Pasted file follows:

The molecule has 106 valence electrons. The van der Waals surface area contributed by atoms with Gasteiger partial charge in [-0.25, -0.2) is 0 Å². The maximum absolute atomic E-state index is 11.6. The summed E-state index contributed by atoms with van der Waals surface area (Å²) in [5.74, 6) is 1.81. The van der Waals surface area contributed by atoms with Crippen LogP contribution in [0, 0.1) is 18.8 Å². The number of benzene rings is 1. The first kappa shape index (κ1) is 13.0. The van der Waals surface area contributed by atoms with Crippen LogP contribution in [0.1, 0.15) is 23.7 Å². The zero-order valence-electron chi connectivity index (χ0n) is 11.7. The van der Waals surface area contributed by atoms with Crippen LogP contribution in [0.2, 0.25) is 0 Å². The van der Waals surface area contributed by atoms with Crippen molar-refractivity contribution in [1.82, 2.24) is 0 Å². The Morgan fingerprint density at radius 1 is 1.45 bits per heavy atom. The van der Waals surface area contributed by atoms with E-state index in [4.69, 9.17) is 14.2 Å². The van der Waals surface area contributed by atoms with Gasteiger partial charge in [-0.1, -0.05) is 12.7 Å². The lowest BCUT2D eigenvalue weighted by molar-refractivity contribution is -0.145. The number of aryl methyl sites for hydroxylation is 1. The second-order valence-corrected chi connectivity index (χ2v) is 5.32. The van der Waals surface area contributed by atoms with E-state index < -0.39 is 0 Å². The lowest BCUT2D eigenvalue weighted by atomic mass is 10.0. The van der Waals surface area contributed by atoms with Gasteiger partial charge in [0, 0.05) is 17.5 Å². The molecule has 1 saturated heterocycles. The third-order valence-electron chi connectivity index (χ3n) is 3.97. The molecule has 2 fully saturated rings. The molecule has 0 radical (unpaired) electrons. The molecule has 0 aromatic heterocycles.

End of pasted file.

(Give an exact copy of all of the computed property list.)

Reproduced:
The molecule has 106 valence electrons. The van der Waals surface area contributed by atoms with Gasteiger partial charge in [-0.25, -0.2) is 0 Å². The maximum absolute atomic E-state index is 11.6. The summed E-state index contributed by atoms with van der Waals surface area (Å²) in [5.74, 6) is 1.81. The van der Waals surface area contributed by atoms with Crippen LogP contribution in [0, 0.1) is 18.8 Å². The number of benzene rings is 1. The first kappa shape index (κ1) is 13.0. The van der Waals surface area contributed by atoms with Crippen LogP contribution in [0.1, 0.15) is 23.7 Å². The zero-order valence-electron chi connectivity index (χ0n) is 11.7. The van der Waals surface area contributed by atoms with Crippen LogP contribution in [0.2, 0.25) is 0 Å². The van der Waals surface area contributed by atoms with Crippen molar-refractivity contribution in [1.82, 2.24) is 0 Å². The Morgan fingerprint density at radius 1 is 1.45 bits per heavy atom. The van der Waals surface area contributed by atoms with E-state index in [4.69, 9.17) is 14.2 Å². The van der Waals surface area contributed by atoms with Gasteiger partial charge in [-0.1, -0.05) is 12.7 Å². The lowest BCUT2D eigenvalue weighted by molar-refractivity contribution is -0.145. The number of aryl methyl sites for hydroxylation is 1. The second-order valence-corrected chi connectivity index (χ2v) is 5.32. The van der Waals surface area contributed by atoms with E-state index < -0.39 is 0 Å². The lowest BCUT2D eigenvalue weighted by atomic mass is 10.0. The van der Waals surface area contributed by atoms with Gasteiger partial charge in [0, 0.05) is 17.5 Å². The molecule has 1 saturated heterocycles. The third-order valence-electron chi connectivity index (χ3n) is 3.97. The molecule has 2 fully saturated rings. The molecule has 0 radical (unpaired) electrons. The molecule has 0 aromatic heterocycles.